certificate for work completed


Postby 1802gbrown » Sat Mar 05, 2011 4:58 pm

i have had an extension completed but the council building control need a certificate from the electrician who will not produce as he hasnt been paid by the builder. i have been told that the council can do this or should i just get another electrician to check and certify many thanks
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Postby sparx » Sat Mar 05, 2011 8:30 pm

The electrician MUST give a certificate for the work done, and register the work with the local authority, this is law.
No electrician can certify work done by another, nor will the local authority.
You need to get the electricians name or company name and which 'part p' scheme he is in, ie niceic/napit/elecsa/bsi.
contact them and complain, they can put pressure on any member.
See also 'competant persons scheme' on web for details of scheme providers
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Postby 1802gbrown » Sun Mar 06, 2011 11:16 am

thanks for reply i will try electrician again but until he gets paid by the builder i dont think i will get the certificate
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Postby ericmark » Sun Mar 06, 2011 4:52 pm

There are two different certificates. The Installation Certificate is not a legal document but would normally be supplied by any electrician doing electrical work unless a very simple job then the Minor Works Certificate will be issued instead.

As to forcing an electrician to issue one this would be hard to do as legally don't think he has to. However where one has not been issued many authorities will accept an Inspection Report instead.

The Completion Certificate is not strictly issued by the electrician but is issued either by his scheme operator or by the Local Authority Building control. These are legal documents. If the electrician is a member of a scheme he as Sparx says has no option but to issue one. However if he is using the LABC and they have to inspect the work then things get a little fussy.

You as the owner where the LABC are doing the inspection are responsible for supplying them with the Installation Certificate which in turn you will get from the electrician. Often the electrician will do the informing of LABC for you or where working for a builder he will often do the informing for you. But it is your responsibility not theirs.

I had a situation where the builder ran off not completing the work and we had to take over the work. Since it was being done for a disabled person there was no LABC charges but first hurdle was they wanted us to wait for permission before continuing the work. It was pointed out this was emergency work and he did then allow us to start. Some electrical work had already been done and some still needed doing and once completed I carefully filled in the three signature Installation Certificate carefully noting what I had done and what the other guy had done.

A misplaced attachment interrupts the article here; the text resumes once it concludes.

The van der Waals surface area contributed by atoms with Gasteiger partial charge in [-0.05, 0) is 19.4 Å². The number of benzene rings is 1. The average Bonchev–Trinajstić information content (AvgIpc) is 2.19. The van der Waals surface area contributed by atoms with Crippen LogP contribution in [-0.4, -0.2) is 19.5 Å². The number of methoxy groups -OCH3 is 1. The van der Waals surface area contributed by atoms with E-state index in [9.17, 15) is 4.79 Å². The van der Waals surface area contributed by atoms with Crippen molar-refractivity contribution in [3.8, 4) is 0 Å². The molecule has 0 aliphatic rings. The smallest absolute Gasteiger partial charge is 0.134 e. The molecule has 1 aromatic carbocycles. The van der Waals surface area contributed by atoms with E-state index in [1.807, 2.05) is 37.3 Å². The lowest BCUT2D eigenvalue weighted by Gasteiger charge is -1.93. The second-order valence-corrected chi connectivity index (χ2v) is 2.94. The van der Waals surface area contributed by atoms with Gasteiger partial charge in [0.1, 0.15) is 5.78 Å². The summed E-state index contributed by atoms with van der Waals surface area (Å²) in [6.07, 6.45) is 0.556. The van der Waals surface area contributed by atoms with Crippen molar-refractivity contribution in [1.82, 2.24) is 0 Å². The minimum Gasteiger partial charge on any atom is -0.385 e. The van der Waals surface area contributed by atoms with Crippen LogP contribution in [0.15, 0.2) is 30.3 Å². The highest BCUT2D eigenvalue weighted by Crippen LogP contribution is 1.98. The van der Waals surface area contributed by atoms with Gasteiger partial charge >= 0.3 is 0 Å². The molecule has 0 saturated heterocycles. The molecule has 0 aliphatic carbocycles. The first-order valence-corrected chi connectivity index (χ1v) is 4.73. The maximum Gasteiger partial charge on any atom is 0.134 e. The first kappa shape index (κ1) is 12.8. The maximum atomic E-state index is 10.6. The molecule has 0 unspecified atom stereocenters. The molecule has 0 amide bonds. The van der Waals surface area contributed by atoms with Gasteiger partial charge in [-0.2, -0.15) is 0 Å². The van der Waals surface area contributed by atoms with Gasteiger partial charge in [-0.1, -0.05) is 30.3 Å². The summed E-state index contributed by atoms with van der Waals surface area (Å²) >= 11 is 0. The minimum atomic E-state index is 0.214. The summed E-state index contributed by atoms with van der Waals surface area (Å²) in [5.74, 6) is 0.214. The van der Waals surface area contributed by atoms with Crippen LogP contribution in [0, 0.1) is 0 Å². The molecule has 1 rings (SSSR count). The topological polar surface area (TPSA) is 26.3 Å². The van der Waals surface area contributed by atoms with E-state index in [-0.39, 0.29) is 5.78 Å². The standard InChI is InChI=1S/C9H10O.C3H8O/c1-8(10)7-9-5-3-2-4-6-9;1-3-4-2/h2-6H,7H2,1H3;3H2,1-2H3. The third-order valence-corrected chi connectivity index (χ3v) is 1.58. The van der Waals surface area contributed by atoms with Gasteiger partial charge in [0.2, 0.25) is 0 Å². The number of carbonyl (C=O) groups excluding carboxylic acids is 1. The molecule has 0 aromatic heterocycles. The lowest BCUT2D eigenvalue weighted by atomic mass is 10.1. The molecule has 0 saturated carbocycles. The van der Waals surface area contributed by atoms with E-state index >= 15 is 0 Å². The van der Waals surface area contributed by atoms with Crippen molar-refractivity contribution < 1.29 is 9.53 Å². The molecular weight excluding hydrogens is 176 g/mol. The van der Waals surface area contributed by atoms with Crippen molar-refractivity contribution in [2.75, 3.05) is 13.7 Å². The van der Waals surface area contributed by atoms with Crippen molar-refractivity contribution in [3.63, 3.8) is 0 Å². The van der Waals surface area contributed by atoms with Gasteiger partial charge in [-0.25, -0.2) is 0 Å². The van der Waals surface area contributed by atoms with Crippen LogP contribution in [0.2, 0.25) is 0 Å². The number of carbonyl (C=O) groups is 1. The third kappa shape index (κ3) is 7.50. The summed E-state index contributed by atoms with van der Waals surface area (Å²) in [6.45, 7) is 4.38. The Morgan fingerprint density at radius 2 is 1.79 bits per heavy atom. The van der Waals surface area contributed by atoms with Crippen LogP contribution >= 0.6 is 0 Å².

This was accepted by the LABC and a Completion certificate was issued. Also it seems the LABC chased the builder and a couple of months latter he was no longer trading.

In the main the LABC inspector was helpful
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Postby 1802gbrown » Sun Mar 06, 2011 11:14 pm

thanks for the advice I will ring the building control tomorrow and let you know what happens
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Postby 1802gbrown » Mon Mar 14, 2011 9:53 pm

building control have got independent electrician coming wed to look at work done let you know what happens


update

3.5.2011 now have completion certificate from building control who accepted an inspection report from independent electrician. many thanks for your help and advice[quote][/quote]
Last edited by 1802gbrown on Sat May 07, 2011 5:00 pm, edited 1 time in total.
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Postby ericmark » Tue Mar 15, 2011 10:59 pm

I will set to watch for replies. As electricians we likely have less to do with this than Joe public. Although the scheme provider may check our work it is rare for the LABC to inspect and the LABC does not have to follow the requirements of BS7671:2008 they only have to ensure it is safe. So if for example you were German and wanted a house wired to German standards the LABC could pass it but as electricians working under the BS7671:2008 we would not be permitted by our scheme providers to wire a house in that manor.

Mainly as German plugs are reversible so not permitted under our regulations. The only place that reversible plugs are permitted is where an isolation transformer is used like in a shaver socket.

I would not expect the installation to pass without some comments as if I was asked to test an installation I would look for anything not quite right. However so long as no code 1 items then even if not A1 likely the LABC will still issue a completion certificate.